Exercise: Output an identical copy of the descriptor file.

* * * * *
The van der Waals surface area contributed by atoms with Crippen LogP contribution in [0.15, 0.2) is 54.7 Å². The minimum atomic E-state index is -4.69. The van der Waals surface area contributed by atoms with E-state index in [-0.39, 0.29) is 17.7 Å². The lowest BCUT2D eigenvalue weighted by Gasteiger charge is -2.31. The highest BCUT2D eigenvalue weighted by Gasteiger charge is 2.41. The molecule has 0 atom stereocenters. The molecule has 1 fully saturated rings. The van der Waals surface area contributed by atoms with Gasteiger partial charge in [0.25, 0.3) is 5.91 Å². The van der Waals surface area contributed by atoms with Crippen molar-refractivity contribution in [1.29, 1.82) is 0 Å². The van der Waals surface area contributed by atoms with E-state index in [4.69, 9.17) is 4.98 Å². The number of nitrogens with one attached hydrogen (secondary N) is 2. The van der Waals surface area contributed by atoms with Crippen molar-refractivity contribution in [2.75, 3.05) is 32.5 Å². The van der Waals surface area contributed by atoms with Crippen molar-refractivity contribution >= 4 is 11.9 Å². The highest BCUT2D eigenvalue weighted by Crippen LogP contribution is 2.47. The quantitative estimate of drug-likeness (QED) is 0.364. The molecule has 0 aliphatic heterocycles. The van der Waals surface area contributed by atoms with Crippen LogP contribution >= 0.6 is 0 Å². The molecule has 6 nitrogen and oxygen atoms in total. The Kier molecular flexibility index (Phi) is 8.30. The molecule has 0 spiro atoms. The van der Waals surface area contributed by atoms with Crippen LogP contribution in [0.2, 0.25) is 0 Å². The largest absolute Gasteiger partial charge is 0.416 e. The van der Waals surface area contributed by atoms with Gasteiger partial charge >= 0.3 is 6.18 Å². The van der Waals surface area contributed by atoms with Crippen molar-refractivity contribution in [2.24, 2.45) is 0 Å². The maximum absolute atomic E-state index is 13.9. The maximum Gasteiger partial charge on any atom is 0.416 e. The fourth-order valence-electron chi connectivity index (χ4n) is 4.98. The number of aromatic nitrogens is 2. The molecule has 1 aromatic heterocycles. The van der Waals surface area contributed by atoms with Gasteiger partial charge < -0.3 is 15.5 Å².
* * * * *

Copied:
The van der Waals surface area contributed by atoms with Crippen LogP contribution in [0.15, 0.2) is 54.7 Å². The minimum atomic E-state index is -4.69. The van der Waals surface area contributed by atoms with E-state index in [-0.39, 0.29) is 17.7 Å². The lowest BCUT2D eigenvalue weighted by Gasteiger charge is -2.31. The highest BCUT2D eigenvalue weighted by Gasteiger charge is 2.41. The molecule has 0 atom stereocenters. The molecule has 1 fully saturated rings. The van der Waals surface area contributed by atoms with Gasteiger partial charge in [0.25, 0.3) is 5.91 Å². The van der Waals surface area contributed by atoms with Crippen molar-refractivity contribution in [1.29, 1.82) is 0 Å². The van der Waals surface area contributed by atoms with E-state index in [4.69, 9.17) is 4.98 Å². The number of nitrogens with one attached hydrogen (secondary N) is 2. The van der Waals surface area contributed by atoms with Crippen molar-refractivity contribution in [2.75, 3.05) is 32.5 Å². The van der Waals surface area contributed by atoms with Crippen molar-refractivity contribution >= 4 is 11.9 Å². The highest BCUT2D eigenvalue weighted by Crippen LogP contribution is 2.47. The quantitative estimate of drug-likeness (QED) is 0.364. The molecule has 0 aliphatic heterocycles. The van der Waals surface area contributed by atoms with Crippen LogP contribution >= 0.6 is 0 Å². The molecule has 6 nitrogen and oxygen atoms in total. The Kier molecular flexibility index (Phi) is 8.30. The molecule has 0 spiro atoms. The van der Waals surface area contributed by atoms with Crippen LogP contribution in [0.2, 0.25) is 0 Å². The largest absolute Gasteiger partial charge is 0.416 e. The van der Waals surface area contributed by atoms with Gasteiger partial charge >= 0.3 is 6.18 Å². The van der Waals surface area contributed by atoms with Crippen molar-refractivity contribution in [2.24, 2.45) is 0 Å². The maximum absolute atomic E-state index is 13.9. The maximum Gasteiger partial charge on any atom is 0.416 e. The fourth-order valence-electron chi connectivity index (χ4n) is 4.98. The number of aromatic nitrogens is 2. The molecule has 1 aromatic heterocycles. The van der Waals surface area contributed by atoms with Gasteiger partial charge < -0.3 is 15.5 Å².